A large publicly traded internet media company agreed to pay a $35 Million fine and cooperate with investigators for failing to timely disclose a hacker breach of more than 500 million client accounts. The SEC charges that the respondent waited nearly 2 years before disclosing the breach, during which time it filed misleading annual reports and Form 10-Ks and 10-Qs. Additionally, the SEC accuses the company with filing a stock purchase agreement (as part of Form 8-K) that included misrepresentations about security breaches, thereby leading to a $350 Million reduction in the purchase price. A senior SEC official advised: “Public companies should have controls and procedures in place to properly evaluate cyber incidents and disclose material information to investors.”
OUR TAKE: When it comes to cybersecurity incidents, time is not on your side. Because of the potential harm to clients and investors, it is better to provide immediate disclosure that will be followed up with additional information rather than waiting and thereby compounding the potential harm. Hacked firms must move quickly to investigate, assess, and remediate the harm to minimize damages.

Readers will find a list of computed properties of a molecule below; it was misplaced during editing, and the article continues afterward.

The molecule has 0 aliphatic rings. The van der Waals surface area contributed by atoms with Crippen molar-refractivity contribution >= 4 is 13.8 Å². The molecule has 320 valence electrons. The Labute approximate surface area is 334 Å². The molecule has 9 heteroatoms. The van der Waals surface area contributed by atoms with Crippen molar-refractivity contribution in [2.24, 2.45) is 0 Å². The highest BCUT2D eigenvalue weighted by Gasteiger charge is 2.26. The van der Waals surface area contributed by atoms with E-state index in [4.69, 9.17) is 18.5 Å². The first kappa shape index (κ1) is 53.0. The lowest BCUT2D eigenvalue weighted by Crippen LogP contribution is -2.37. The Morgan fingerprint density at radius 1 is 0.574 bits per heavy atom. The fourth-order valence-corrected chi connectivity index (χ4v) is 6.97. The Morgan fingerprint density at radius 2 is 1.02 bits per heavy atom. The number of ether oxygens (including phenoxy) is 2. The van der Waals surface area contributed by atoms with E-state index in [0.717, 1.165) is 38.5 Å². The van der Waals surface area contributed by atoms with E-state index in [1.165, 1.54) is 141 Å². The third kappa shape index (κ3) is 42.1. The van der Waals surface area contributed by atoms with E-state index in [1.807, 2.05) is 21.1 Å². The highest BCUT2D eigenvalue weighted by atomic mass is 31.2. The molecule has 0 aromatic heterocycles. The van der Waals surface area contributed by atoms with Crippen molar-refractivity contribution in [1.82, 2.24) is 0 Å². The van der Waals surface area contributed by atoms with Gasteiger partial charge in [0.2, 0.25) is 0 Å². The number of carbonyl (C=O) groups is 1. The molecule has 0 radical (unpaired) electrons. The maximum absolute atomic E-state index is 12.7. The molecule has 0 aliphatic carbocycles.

A large insurance company agreed to pay a total of $5.5 Million to settle charges brought by 32 states resulting from the loss of critical consumer information attributable to a criminal data breach. According to the Settlement Agreement, the respondent lost the data for 1.27 million customer across the country when hackers exploited a security breach created when the respondent failed to implement a security patch. As part of the settlement, the insurance company agreed to appoint a security patch supervisor, implement security patch policies and procedures, and perform internal assessments. The New York State Attorney General criticized the respondent for its “true carelessness while collecting and retaining information from prospective customers, needlessly exposing their personal data in the process.” He warned, “This settlement should serve as a reminder that companies have a responsibility to protect consumers’ personal information regardless of whether or not those consumers become customers. We will hold companies to account if they don’t.”
OUR TAKE: The NYS Attorney General implies that companies can be held liable for data breaches that result from simple negligence rather than recklessness or intent. A solid compliance program that includes a robust cybersecurity assessment can help defend charges that a firm acted negligently.